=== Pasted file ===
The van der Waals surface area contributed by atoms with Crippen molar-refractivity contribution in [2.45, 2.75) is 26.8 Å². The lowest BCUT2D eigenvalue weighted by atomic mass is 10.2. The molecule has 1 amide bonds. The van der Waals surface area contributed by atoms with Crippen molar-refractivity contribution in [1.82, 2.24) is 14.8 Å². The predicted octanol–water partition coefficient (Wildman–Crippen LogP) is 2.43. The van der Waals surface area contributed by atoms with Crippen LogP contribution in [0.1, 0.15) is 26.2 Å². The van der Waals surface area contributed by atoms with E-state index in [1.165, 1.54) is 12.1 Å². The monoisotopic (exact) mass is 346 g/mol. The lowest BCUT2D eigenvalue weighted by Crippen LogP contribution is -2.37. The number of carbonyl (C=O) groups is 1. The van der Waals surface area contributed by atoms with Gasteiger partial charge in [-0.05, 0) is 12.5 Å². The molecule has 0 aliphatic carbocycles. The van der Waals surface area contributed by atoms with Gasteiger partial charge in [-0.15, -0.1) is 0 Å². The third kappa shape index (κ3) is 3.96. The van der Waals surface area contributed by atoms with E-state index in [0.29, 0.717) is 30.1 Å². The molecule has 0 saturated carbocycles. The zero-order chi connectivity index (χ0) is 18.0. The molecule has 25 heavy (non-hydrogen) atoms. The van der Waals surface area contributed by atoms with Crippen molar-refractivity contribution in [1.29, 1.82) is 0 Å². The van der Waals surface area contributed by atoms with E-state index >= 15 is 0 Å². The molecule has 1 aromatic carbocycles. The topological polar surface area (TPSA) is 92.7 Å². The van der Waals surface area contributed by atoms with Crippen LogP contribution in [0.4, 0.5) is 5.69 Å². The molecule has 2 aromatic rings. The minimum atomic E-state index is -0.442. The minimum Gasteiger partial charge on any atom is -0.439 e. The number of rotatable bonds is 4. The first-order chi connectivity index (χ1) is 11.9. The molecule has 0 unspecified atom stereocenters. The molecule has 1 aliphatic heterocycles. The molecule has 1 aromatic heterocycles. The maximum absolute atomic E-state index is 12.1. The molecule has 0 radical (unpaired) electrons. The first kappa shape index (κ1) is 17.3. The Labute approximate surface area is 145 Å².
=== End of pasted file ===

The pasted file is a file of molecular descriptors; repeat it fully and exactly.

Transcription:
The van der Waals surface area contributed by atoms with Crippen molar-refractivity contribution in [2.45, 2.75) is 26.8 Å². The lowest BCUT2D eigenvalue weighted by atomic mass is 10.2. The molecule has 1 amide bonds. The van der Waals surface area contributed by atoms with Crippen molar-refractivity contribution in [1.82, 2.24) is 14.8 Å². The predicted octanol–water partition coefficient (Wildman–Crippen LogP) is 2.43. The van der Waals surface area contributed by atoms with Crippen LogP contribution in [0.1, 0.15) is 26.2 Å². The van der Waals surface area contributed by atoms with E-state index in [1.165, 1.54) is 12.1 Å². The monoisotopic (exact) mass is 346 g/mol. The lowest BCUT2D eigenvalue weighted by Crippen LogP contribution is -2.37. The number of carbonyl (C=O) groups is 1. The van der Waals surface area contributed by atoms with Gasteiger partial charge in [-0.05, 0) is 12.5 Å². The molecule has 0 aliphatic carbocycles. The van der Waals surface area contributed by atoms with Gasteiger partial charge in [-0.15, -0.1) is 0 Å². The third kappa shape index (κ3) is 3.96. The van der Waals surface area contributed by atoms with E-state index in [0.29, 0.717) is 30.1 Å². The molecule has 0 saturated carbocycles. The zero-order chi connectivity index (χ0) is 18.0. The molecule has 25 heavy (non-hydrogen) atoms. The van der Waals surface area contributed by atoms with Crippen molar-refractivity contribution in [1.29, 1.82) is 0 Å². The van der Waals surface area contributed by atoms with E-state index >= 15 is 0 Å². The molecule has 1 aromatic carbocycles. The topological polar surface area (TPSA) is 92.7 Å². The van der Waals surface area contributed by atoms with Crippen LogP contribution in [0.4, 0.5) is 5.69 Å². The molecule has 2 aromatic rings. The minimum atomic E-state index is -0.442. The minimum Gasteiger partial charge on any atom is -0.439 e. The number of rotatable bonds is 4. The first-order chi connectivity index (χ1) is 11.9. The molecule has 0 unspecified atom stereocenters. The molecule has 1 aliphatic heterocycles. The molecule has 1 aromatic heterocycles. The maximum absolute atomic E-state index is 12.1. The molecule has 0 radical (unpaired) electrons. The first kappa shape index (κ1) is 17.3. The Labute approximate surface area is 145 Å².